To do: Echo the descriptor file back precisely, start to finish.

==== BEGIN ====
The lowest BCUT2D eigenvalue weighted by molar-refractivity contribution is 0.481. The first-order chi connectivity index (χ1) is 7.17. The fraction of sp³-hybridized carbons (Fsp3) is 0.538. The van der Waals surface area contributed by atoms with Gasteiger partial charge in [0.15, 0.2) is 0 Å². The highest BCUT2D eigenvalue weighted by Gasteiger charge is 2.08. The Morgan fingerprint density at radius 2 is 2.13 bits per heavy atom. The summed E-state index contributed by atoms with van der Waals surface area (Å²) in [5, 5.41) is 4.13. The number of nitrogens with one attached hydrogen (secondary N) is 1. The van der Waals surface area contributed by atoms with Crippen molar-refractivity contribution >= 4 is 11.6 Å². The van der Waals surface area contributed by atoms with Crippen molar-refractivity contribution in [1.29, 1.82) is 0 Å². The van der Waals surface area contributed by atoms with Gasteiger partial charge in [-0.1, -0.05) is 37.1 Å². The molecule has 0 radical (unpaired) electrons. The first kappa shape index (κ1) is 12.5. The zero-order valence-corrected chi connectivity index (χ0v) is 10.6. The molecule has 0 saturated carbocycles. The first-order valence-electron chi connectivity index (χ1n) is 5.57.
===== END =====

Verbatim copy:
The lowest BCUT2D eigenvalue weighted by molar-refractivity contribution is 0.481. The first-order chi connectivity index (χ1) is 7.17. The fraction of sp³-hybridized carbons (Fsp3) is 0.538. The van der Waals surface area contributed by atoms with Gasteiger partial charge in [0.15, 0.2) is 0 Å². The highest BCUT2D eigenvalue weighted by Gasteiger charge is 2.08. The Morgan fingerprint density at radius 2 is 2.13 bits per heavy atom. The summed E-state index contributed by atoms with van der Waals surface area (Å²) in [5, 5.41) is 4.13. The number of nitrogens with one attached hydrogen (secondary N) is 1. The van der Waals surface area contributed by atoms with Crippen molar-refractivity contribution >= 4 is 11.6 Å². The van der Waals surface area contributed by atoms with Crippen molar-refractivity contribution in [1.29, 1.82) is 0 Å². The van der Waals surface area contributed by atoms with Gasteiger partial charge in [-0.1, -0.05) is 37.1 Å². The molecule has 0 radical (unpaired) electrons. The first kappa shape index (κ1) is 12.5. The zero-order valence-corrected chi connectivity index (χ0v) is 10.6. The molecule has 0 saturated carbocycles. The first-order valence-electron chi connectivity index (χ1n) is 5.57.